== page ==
Inverse Square Law – Is an equation that relates the intensity of a light source, to the amount of illumination it produces at a given distance. As light diminishes over distance in accordance with the Inverse Square Law, when you double the flash-to-subject distance, you reduce the light falling on that subject to one-quarter.
Key Light – The key light is the main source of light on a subject, and would usually refer to the principle studio light. The key light is usually the brightest light on the subject, or the one light that will have the greatest overall effect on the resulting image.
Kicker Light – This is usually a side, or back light most often used at near lens height. It is generally used to add light to the edge of a model’s face, or to provide an additional highlight on a subject.
Leading Lines – These are lines that direct the viewer’s attention to an image’s point of interest. Some common leading lines are created with footpaths, railway tracks, or streams, etc.
Low Key – This is the opposite of High Key and describes a mostly dark and ‘contrasty’ image, with few highlights.
Macro – Technically a Macro image is one that is ‘life-size’ on the camera’s sensor (1:1) Most general use lenses that provide a ‘macro’ function, only produce images that are somewhere between 1:2 and 1:3.
Megapixel – A megapixel can generally be described as one million pixels.
Metering – This is when a light meter (or, exposure meter) is used to measure the amount of light that is falling onto, or is reflected from a scene.
Noise – Sometimes called Digital, or Electronic noise, it’s the ‘grainy’ look you can sometimes see in a digital image. It’s usually most noticeable in shadow areas, and generally produced when shooting in low light, which requires the use of a high ISO.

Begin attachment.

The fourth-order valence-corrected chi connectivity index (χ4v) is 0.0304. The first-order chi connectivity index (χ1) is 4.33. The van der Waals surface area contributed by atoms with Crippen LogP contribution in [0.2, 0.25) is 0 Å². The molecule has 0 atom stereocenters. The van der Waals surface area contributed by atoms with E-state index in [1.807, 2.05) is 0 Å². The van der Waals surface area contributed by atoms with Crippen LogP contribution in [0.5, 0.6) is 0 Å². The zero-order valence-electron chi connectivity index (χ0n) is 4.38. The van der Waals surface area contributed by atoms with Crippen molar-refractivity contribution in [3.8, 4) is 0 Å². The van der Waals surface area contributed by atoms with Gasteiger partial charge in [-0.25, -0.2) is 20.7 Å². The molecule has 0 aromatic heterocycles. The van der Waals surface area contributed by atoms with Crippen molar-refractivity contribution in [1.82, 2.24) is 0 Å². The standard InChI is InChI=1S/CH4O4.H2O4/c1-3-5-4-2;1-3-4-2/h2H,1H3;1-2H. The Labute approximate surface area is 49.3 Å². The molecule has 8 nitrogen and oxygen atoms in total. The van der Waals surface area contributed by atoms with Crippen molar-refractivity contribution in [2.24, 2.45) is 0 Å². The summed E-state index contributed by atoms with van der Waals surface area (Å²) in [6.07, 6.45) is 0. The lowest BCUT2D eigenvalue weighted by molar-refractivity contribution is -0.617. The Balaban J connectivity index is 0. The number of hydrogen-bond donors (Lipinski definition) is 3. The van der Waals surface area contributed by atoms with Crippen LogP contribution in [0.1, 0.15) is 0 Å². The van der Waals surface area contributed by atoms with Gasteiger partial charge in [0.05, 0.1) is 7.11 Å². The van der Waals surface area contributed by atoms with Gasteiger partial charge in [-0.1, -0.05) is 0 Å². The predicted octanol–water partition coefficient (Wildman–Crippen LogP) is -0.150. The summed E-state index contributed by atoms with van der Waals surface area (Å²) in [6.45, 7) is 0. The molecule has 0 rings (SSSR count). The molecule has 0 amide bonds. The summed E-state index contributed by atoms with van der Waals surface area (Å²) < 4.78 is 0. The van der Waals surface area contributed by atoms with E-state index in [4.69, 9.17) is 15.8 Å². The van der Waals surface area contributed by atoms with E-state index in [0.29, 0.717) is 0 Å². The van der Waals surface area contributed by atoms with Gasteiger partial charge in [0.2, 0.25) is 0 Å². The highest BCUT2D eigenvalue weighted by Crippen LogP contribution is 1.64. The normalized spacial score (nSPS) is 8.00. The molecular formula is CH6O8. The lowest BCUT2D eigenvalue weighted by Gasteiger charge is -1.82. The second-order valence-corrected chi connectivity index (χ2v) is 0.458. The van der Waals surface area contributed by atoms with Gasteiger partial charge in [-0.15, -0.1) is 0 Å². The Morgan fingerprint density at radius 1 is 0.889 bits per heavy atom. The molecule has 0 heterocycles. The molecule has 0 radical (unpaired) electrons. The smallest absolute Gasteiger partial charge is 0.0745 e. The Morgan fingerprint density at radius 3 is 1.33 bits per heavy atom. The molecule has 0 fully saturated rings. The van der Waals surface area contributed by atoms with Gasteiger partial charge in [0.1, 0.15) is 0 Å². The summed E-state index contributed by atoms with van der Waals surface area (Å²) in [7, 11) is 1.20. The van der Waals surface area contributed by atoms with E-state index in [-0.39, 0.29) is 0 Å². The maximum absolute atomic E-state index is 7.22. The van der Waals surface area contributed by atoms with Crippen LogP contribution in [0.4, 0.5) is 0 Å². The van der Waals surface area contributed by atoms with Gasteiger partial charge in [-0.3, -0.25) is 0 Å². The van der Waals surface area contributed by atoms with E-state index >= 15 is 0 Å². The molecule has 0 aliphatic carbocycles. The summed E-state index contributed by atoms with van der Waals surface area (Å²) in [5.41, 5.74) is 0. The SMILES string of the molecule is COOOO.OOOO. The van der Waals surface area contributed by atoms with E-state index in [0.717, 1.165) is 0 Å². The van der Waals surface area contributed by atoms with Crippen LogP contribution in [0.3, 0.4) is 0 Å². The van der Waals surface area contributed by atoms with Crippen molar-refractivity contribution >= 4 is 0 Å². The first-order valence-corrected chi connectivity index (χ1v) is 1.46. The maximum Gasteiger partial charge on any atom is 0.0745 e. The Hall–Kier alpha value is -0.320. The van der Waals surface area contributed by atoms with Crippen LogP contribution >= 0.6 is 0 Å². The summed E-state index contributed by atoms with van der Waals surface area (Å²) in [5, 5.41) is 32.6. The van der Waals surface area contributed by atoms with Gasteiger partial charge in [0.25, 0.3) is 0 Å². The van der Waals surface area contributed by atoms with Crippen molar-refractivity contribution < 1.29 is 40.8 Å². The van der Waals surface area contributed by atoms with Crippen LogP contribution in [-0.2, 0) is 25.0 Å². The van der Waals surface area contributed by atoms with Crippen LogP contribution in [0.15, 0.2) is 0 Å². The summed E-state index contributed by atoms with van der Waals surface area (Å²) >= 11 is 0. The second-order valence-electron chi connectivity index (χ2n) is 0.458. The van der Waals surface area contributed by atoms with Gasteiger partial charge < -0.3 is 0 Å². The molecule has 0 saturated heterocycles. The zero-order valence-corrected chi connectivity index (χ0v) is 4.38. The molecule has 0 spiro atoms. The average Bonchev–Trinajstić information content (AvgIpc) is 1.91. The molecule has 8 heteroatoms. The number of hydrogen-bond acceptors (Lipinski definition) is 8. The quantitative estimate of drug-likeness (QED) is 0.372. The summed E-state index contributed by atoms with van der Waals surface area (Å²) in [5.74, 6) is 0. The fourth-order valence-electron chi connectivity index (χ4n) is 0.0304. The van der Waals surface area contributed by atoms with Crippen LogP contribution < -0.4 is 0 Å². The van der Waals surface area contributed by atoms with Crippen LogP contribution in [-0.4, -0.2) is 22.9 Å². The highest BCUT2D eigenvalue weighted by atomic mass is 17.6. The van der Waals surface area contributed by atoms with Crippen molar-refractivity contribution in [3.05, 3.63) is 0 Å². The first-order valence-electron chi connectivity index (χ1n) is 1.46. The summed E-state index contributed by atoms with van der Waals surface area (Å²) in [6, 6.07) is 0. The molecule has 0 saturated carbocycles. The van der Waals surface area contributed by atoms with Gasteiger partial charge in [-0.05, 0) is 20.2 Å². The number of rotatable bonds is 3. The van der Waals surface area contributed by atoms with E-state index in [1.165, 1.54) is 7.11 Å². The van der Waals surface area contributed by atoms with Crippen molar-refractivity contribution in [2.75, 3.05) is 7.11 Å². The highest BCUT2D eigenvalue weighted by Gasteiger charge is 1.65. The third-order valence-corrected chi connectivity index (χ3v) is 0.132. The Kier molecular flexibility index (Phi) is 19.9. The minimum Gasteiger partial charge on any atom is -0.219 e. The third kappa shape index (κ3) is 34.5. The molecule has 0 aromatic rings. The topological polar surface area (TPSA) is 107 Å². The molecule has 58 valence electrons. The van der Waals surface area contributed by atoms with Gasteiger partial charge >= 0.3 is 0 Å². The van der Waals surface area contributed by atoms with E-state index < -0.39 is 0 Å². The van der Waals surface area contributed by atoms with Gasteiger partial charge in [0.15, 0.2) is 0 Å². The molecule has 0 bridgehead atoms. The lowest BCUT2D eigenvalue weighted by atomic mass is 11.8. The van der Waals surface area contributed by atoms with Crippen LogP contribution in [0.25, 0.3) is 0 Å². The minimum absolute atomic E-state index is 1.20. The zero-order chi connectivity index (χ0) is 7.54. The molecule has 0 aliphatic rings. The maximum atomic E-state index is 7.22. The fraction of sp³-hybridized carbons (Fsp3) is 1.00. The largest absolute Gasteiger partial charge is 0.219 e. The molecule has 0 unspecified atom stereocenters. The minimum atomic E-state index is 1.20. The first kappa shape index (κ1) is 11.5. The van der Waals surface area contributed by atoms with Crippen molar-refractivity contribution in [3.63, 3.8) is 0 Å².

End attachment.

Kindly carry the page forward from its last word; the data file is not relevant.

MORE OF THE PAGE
Panning – A technique that involves moving the camera along the same plane as a moving object, such as a car, or bicycle, resulting in a reletively sharp subject with a blurred background.
Ring Flash – This is a circular-shaped electronic flash unit that fits around the circumference of the camera’s lens. It’s used to provide shadowless and uniform lighting, and is especially useful in macro photography when the lens can be very close to the subject and would cast a shadow if a normal flash was used.
Sharpness – The degree of clarity, or ‘crispness’ in an image, in terms of focus and contrast.
Specular Highlights – Bright spots of light without any detail, usually reflected from a shiny surface, eg. the reflected sunlight on a car’s chromework.
Single Lens Reflex (SLR) – This camera system allows the photographer to see the image as it appears before it is captured, by using a moveable mirror system that projects the image from the lens, to the viewfinder.
Tonal Range – This is the range of shades between the lightest and darkest areas of an image. It is also known as ‘Dynamic Range’. An image that contains very bright areas and very dark areas has a “wide” tonal range.
White Balance – Sometimes called Colour Balance, is the process of adjusting the colour sensitivity of the camera’s sensor, to allow for the hue in the subject’s surroundings, before the image is captured. After a camera is balanced, the image captured will reproduce natural colours.
Zone System – A method introduced by the famous Yosemite National Park landscape photographer, Ansel Adams. It is used for determining the optimal exposure value, to get as much detail as possible in an individual photograph.
If you’ve heard any acronyms, or terms that you’d like explained, put it in the comments and I’ll add it to the list 😉